[llvm-dev] [RFC] Coding Standards: "prefer `int` for, regular arithmetic, use `unsigned` only for bitmask and when you, intend to rely on wrapping behavior."

John Reagan via llvm-dev llvm-dev at lists.llvm.org
Thu Jun 13 09:19:27 PDT 2019

Yes.  We currently build LLVM 3.4.2 on our OpenVMS Itanium box with an
older EDG/Intel C++03 compiler to create legacy cross-compilers to our
OpenVMS x86 box (well, VirtualBox).  We do have a few tweaks to the
relocations to access static data always through the GOT (including
CodeGen's static data).  Our linker sees references to code (which might
be in 64-bit space) and creates trampolines in 32-bit space.  That lets
any legacy code from the VAX-days to continue to take the address of a
routine and save it into some INTEGER*4 Fortran variable.

So mostly a small memory model with a few things from medium/large.

I've been unable to build the companion clang 3.4.2 however as its use
of templates seems to push our old compiler over the edge of sanity.

We're working on bootstrapping 8.0.0.  Compile 8.0.0 on Linux, move
objects to our OpenVMS Itanium box to use the cross-linker (which can
handle Linux objects as well as our own), move the resulting image to
our OpenVMS x86 box...  (and the same thing for libcxx, compiler-rt,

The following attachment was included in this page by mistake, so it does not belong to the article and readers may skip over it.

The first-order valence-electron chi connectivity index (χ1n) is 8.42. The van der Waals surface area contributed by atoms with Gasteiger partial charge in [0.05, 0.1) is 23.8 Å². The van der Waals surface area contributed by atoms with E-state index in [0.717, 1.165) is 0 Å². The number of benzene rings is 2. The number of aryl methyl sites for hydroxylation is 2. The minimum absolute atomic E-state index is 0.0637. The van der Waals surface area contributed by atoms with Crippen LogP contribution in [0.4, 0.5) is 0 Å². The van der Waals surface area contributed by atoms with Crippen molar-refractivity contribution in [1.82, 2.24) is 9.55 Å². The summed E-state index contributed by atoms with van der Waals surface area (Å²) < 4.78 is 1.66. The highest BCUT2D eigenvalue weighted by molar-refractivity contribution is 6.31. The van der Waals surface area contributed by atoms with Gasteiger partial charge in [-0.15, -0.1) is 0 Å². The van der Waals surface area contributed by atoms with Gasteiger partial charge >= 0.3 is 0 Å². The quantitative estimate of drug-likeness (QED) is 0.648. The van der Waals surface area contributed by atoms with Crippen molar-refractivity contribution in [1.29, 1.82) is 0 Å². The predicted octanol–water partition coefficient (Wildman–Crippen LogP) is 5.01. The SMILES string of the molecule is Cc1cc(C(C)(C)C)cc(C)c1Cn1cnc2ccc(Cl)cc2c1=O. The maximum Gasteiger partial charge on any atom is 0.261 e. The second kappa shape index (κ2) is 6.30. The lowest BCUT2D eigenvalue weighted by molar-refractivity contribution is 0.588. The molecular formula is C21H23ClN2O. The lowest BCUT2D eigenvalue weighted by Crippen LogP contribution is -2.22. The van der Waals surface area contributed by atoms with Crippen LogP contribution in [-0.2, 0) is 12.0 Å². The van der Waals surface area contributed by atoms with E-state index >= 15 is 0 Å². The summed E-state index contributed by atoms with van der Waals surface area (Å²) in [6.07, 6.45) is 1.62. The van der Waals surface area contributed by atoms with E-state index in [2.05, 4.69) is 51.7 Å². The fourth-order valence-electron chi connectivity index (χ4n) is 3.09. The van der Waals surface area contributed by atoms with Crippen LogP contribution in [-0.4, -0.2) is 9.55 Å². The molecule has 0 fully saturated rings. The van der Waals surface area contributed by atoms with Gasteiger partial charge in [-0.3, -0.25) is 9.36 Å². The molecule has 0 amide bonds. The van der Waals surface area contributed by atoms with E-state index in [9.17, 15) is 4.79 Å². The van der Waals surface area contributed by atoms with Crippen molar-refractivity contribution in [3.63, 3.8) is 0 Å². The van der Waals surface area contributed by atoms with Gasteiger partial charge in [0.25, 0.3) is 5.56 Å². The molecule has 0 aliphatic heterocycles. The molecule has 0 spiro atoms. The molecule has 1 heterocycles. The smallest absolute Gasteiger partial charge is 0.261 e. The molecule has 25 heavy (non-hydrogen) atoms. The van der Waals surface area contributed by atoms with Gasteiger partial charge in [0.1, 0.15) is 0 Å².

libcxxabi, etc.) and with a wave of a magic wand, we end up with a
native clang.  And with a little more waving, our other legacy compilers
(our C, BLISS, Pascal, COBOL, BASIC, and Fortran)

I'm planning on submitting a lightning talk for this fall on "When 3
memory models isn't enough."

On 6/13/19 12:00 PM, JF Bastien wrote:
>> On Jun 12, 2019, at 2:01 PM, John Reagan via llvm-dev <llvm-dev at lists.llvm.org> wrote:
>> On Tue, Jun 11, 2019 at 12:26 PM Michael Kruse <llvmdev at meinersbur.de>
>> wrote:
>> vector.size() returns a size_t, which on 64-bit platforms can represent
>> types values larger than those that can fit into an int64_t.  So to turn
>> your argument around, since it's theoretically possible to have a vector
>> with more items than an int64_t can represent, isn't it already worth it
>> to use size_t, which is an unsigned type?
>> That's not true on my platform.  I have 64-bit pointers so intptr_t is
>> 64-bits, but the largest thing you can allocate is only 32-bits big so
>> size_t (and ptrdiff_t) are 32-bits.
> It runs LLVM?

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